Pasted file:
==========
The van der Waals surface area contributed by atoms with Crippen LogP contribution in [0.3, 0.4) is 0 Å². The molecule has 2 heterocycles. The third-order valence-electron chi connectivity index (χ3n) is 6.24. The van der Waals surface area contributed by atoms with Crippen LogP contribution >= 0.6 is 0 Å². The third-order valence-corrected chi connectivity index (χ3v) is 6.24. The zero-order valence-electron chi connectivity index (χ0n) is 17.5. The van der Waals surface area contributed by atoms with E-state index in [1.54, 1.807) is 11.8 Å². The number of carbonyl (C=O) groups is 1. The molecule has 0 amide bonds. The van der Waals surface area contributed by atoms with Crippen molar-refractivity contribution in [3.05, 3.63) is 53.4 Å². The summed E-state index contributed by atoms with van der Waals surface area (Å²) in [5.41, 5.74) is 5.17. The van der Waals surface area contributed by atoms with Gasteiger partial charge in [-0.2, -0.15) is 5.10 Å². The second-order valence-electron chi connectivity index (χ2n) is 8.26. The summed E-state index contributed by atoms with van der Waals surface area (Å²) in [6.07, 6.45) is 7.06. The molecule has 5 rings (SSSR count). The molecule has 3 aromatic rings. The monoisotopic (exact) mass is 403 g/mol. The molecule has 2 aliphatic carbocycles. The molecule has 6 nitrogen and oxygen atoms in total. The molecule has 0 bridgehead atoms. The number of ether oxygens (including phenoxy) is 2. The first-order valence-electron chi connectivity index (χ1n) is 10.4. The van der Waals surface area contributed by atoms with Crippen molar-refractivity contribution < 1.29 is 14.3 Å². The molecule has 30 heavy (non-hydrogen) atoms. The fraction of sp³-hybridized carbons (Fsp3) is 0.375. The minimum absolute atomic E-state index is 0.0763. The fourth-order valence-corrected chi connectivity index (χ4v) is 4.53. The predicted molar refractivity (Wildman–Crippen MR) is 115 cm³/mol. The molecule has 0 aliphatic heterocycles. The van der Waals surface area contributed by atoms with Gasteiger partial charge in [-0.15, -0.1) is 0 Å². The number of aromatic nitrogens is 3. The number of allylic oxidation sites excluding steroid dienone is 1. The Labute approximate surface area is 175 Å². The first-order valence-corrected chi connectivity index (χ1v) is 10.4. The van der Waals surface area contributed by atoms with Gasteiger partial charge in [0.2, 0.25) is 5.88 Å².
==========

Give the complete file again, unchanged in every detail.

The van der Waals surface area contributed by atoms with Crippen LogP contribution in [0.3, 0.4) is 0 Å². The molecule has 2 heterocycles. The third-order valence-electron chi connectivity index (χ3n) is 6.24. The van der Waals surface area contributed by atoms with Crippen LogP contribution >= 0.6 is 0 Å². The third-order valence-corrected chi connectivity index (χ3v) is 6.24. The zero-order valence-electron chi connectivity index (χ0n) is 17.5. The van der Waals surface area contributed by atoms with E-state index in [1.54, 1.807) is 11.8 Å². The number of carbonyl (C=O) groups is 1. The molecule has 0 amide bonds. The van der Waals surface area contributed by atoms with Crippen molar-refractivity contribution in [3.05, 3.63) is 53.4 Å². The summed E-state index contributed by atoms with van der Waals surface area (Å²) in [5.41, 5.74) is 5.17. The van der Waals surface area contributed by atoms with Gasteiger partial charge in [-0.2, -0.15) is 5.10 Å². The second-order valence-electron chi connectivity index (χ2n) is 8.26. The summed E-state index contributed by atoms with van der Waals surface area (Å²) in [6.07, 6.45) is 7.06. The molecule has 5 rings (SSSR count). The molecule has 3 aromatic rings. The monoisotopic (exact) mass is 403 g/mol. The molecule has 2 aliphatic carbocycles. The molecule has 6 nitrogen and oxygen atoms in total. The molecule has 0 bridgehead atoms. The number of ether oxygens (including phenoxy) is 2. The first-order valence-electron chi connectivity index (χ1n) is 10.4. The van der Waals surface area contributed by atoms with Crippen molar-refractivity contribution < 1.29 is 14.3 Å². The molecule has 30 heavy (non-hydrogen) atoms. The fraction of sp³-hybridized carbons (Fsp3) is 0.375. The minimum absolute atomic E-state index is 0.0763. The fourth-order valence-corrected chi connectivity index (χ4v) is 4.53. The predicted molar refractivity (Wildman–Crippen MR) is 115 cm³/mol. The molecule has 0 aliphatic heterocycles. The van der Waals surface area contributed by atoms with Gasteiger partial charge in [-0.15, -0.1) is 0 Å². The number of aromatic nitrogens is 3. The number of allylic oxidation sites excluding steroid dienone is 1. The Labute approximate surface area is 175 Å². The first-order valence-corrected chi connectivity index (χ1v) is 10.4. The van der Waals surface area contributed by atoms with Gasteiger partial charge in [0.2, 0.25) is 5.88 Å².